And, of course, Red Auerbach famously and routinely fired up whenever his Celtics had victory in hand.
Bobby Cox smokes cigars, too. But for years, he lit up before games. Now that's confidence. Victory certainly wasn't secure in those pregame hours, but, chances are, a division championship was. Indeed, few folks would have questioned Cox's wisdom had he smoked one cigar just before the Braves' Opening Day engagement and let it stand for 162 games, because for the better part of 21 baseball summers, his team's place in the postseason was almost assured.
Instead, Cox's practice was to arrive at the ballpark -- home or away -- before noon for a night game and burn a few before the first pitch. The Braves manager would walk down the ramp at Turner Field at about 3:30 p.m. or so and take a seat in his second office, a cubbyhole that had been intended for an alternate purpose and is still known as "Bobby's Room." Within a minute, white smoke and that strangely inviting aroma would waft into the runway. It was the scent of success.
Few are more familiar with that scent or success than Cox. The teams of his second tour with the Braves stand among the most accomplished in the game's history. They were phenomenally consistent, winning division championships in assembly-line fashion from 1991 through 2005. Only a players' strike and cancelation of the 1994 postseason denied the Braves; no opponent did.
Cox's teams always had outstanding starting pitching, several special position players, a few pretty effective coaches and an ingredient unavailable to other clubs -- a driven father figure who wore No. 6 and expressions of consternation while watching his teams steamroll opponents. It was Cox who sat in dugouts with a borderline sourpuss expression with his arms folded across his chest as if he were miffed, Cox who continually removed his cap, ran his fingers though his hair as if he were approaching desperation and then replaced the cap.
And most of the time, Cox's guys were winning.
It is an image that stays with us even now, 3 1/2 years after Cox abdicated his position to one of his apprentices, Fredi Gonzalez, an image we undoubtedly will see often this weekend with reports and retrospectives about the three former managers being inducted into the National Baseball Hall of Fame. Come Sunday afternoon, Cox, his cigar-smoking Yankees counterpart Joe Torre and Tony La Russa will increase Cooperstown's manager roster to 23.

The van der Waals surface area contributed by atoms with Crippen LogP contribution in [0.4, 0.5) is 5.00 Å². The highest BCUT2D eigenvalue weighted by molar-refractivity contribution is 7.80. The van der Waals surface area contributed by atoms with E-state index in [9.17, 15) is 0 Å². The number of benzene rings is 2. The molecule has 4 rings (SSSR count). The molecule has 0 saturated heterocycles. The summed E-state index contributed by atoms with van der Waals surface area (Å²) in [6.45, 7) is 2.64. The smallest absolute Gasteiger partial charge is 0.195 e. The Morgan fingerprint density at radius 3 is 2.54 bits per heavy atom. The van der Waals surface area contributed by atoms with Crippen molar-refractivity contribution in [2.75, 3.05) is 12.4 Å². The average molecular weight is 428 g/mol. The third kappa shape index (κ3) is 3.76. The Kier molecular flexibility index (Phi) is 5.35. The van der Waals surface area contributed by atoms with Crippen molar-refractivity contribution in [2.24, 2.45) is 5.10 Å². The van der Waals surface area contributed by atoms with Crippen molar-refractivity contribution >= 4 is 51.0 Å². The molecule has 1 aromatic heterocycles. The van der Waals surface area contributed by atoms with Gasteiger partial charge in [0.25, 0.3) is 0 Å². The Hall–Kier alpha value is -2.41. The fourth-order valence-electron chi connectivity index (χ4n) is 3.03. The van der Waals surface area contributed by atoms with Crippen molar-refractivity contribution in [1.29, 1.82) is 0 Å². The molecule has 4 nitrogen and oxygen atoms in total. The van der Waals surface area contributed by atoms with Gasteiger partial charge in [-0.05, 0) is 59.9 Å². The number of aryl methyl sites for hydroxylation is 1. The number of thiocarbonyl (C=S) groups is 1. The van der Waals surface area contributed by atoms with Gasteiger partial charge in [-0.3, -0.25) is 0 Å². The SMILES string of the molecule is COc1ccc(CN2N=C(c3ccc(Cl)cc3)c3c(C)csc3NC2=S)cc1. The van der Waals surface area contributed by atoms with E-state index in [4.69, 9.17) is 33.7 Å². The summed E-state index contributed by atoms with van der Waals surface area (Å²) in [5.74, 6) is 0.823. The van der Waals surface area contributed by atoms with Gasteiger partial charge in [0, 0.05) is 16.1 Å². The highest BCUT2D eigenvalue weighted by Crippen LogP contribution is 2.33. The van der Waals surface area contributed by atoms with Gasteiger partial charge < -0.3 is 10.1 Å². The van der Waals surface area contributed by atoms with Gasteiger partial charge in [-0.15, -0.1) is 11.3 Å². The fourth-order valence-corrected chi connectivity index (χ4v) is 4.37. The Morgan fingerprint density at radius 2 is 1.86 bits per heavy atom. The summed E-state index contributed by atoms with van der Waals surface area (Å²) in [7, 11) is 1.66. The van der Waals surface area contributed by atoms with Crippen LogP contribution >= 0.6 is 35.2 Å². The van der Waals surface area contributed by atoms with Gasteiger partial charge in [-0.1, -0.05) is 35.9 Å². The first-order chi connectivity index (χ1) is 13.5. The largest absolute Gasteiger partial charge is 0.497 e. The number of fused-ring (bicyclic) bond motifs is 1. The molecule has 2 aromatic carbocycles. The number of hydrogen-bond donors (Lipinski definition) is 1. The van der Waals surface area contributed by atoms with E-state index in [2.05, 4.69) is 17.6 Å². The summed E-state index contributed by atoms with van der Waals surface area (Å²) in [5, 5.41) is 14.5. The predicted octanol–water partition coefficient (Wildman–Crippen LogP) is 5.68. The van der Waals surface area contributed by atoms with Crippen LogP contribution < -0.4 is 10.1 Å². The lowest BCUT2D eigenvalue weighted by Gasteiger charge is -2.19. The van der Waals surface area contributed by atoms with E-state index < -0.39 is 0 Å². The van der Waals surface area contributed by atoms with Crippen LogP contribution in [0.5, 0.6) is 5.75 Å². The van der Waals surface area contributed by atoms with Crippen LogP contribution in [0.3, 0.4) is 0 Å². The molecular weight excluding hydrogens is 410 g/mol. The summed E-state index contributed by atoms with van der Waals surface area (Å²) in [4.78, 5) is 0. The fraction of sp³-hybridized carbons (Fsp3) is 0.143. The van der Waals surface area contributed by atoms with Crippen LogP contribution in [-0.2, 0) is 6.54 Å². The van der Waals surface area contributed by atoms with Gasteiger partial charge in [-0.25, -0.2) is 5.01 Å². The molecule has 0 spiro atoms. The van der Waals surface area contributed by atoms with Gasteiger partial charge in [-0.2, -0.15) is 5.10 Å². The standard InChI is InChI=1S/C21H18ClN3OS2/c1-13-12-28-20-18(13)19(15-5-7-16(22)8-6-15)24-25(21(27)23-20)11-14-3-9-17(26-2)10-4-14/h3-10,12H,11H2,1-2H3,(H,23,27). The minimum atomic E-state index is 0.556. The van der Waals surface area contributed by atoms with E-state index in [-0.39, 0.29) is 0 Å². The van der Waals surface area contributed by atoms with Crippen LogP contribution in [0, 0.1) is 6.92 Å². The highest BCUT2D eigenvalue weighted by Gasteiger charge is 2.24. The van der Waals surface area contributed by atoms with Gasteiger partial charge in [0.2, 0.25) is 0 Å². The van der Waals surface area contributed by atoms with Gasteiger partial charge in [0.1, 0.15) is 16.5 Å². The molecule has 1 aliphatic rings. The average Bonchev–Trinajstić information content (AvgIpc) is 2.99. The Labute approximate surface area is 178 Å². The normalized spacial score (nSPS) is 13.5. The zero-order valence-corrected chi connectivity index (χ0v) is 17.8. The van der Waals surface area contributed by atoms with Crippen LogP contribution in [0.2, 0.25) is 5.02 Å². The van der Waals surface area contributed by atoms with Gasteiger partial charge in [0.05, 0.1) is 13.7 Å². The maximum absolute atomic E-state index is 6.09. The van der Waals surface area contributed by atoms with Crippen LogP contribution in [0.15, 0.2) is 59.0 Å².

The three will be the first managers inducted since Whitey Herzog was enshrined in 2010. Hall of Fame coverage begins at noon ET with MLB Tonight live from Cooperstown on MLB Network and simulcast on MLB.com and the At Bat app, with the induction ceremony beginning at 1:30 p.m.
The three of them went about their jobs differently. Cox managed the players, La Russa managed the game and Torre tried to manage his owner. Each method worked. The Hall's 2014 managerial hat-trick members combined for 7,558 victories -- after Connie Mack and John McGraw, the winningest managers of all-time are La Russa (2,728), Cox (2,504) and Torre (2,326) -- made 45 playoff appearances, won 17 pennants and eight World Series.
Cox's teams -- don't overlook the Blue Jays of 1985 -- were responsible for 15 postseason appearances, five pennants and one World Series championship and for encroaching on the college football autumns in the South.
Not that anyone begrudged Cox his time in the spotlight. The city embraced him as much as his players did, and his players held him in the highest esteem.
Now 73, Cox has spent 41 years at the big league level, two -- 1968-69 -- as a bad-kneed third baseman with the Yankees, 1977 as a coach with the Yankees, 1978-81 as the Braves' manager, 1982-85 as the Blue Jays' manager, and October 1985 through June 22, 1990 as the Braves' general manager before he moved back to the dugout. He retired after the 2010 season.